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Title: Isoperimetric Regions on a Weighted 2-Dimensional Lattice
Author: Deividas Seferis, Williams College Author Bio    
Abstract: We investigate isoperimetric regions in the 1st quadrant of the 2- dimensional lattice, where each point is weighted by the sum of its coordinates. We analyze the isoperimetric properties of six types of regions located in the first quadrant of the Cartesian plane: squares, rectangles, quarter circles, diamonds, crosses and triangles. To compute volume and perimeter of each region we use summation and integration methods which give comparable but not identical results. Among our candidates the diamond has the least perimeter for given volume.
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Title: A special case of the Yelton-Gaines Conjecture on Isomorphic Dessins
Author: Claudia Raithel, University of Michigan- Ann Arbor Author Bio    
Abstract: Let (r0, r1) and (r0¢, r1¢) be two ordered pairs of permutations in Sn and let t be a divisor of n. The Yelton-Gaines conjecture states that if at least one of these four permutations is a product of n/t disjoint t-cycles, and if there is a strong isomorphism (definition below) φ:< r0,r1> ® < r0¢, r1¢> between the two subgroups of Sn generated by the elements in each ordered pair, then there is a fixed permutation t in Sn that simultaneously conjugates ri to ri¢ for i=0,1. The conclusion of this conjecture can be restated to say that the two dessins d'enfants corresponding to the two ordered pairs are isomorphic. In this paper a proof of this conjecture is given in the case in which all of the initial four permutations are fixed-point-free involutions.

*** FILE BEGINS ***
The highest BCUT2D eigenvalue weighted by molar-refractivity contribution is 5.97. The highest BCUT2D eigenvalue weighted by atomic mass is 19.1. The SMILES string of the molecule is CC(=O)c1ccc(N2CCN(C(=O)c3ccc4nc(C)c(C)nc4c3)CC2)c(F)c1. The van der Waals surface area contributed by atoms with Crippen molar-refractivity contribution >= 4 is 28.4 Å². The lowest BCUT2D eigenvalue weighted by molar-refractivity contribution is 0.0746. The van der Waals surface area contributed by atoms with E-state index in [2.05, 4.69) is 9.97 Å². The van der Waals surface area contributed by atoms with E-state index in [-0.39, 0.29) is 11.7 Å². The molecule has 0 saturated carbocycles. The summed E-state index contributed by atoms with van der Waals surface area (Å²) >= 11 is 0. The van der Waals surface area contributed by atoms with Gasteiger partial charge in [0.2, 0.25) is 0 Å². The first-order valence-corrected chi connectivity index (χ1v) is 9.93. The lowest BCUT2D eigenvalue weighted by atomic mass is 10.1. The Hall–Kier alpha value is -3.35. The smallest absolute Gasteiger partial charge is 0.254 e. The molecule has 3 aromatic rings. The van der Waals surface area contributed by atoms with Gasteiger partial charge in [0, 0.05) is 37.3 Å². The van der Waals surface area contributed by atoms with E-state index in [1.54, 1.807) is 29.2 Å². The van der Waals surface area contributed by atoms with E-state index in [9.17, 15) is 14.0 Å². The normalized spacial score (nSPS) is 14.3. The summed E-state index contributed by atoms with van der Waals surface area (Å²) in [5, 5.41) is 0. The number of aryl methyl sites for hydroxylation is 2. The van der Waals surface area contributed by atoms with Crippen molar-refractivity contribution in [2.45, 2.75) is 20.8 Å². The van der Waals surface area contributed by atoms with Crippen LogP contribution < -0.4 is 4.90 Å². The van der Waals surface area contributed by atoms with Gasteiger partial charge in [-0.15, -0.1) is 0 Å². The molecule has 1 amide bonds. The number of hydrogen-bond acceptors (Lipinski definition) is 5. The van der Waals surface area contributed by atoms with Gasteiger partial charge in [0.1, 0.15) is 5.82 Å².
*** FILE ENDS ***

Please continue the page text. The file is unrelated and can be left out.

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Title: General Models for Variations of the Even Cycle Problem
Author: Rana Kunkar , Illinois State
Don Andrew Macatangay, Illinois State
Rachel Pepich, Illinois State
Author Bio    
Author Bio    
Author Bio    
Abstract: We consider three related problems in graph theory: determining if a directed graph has a directed even cycle, determining if a two edged-colored graph has an alternating colored even cycle, and determining if a directed graph has an anti-directed even cycle. We show that each of these, and two other variations, are special cases of a more general graph problem. We also show that one of these variations is NP-complete.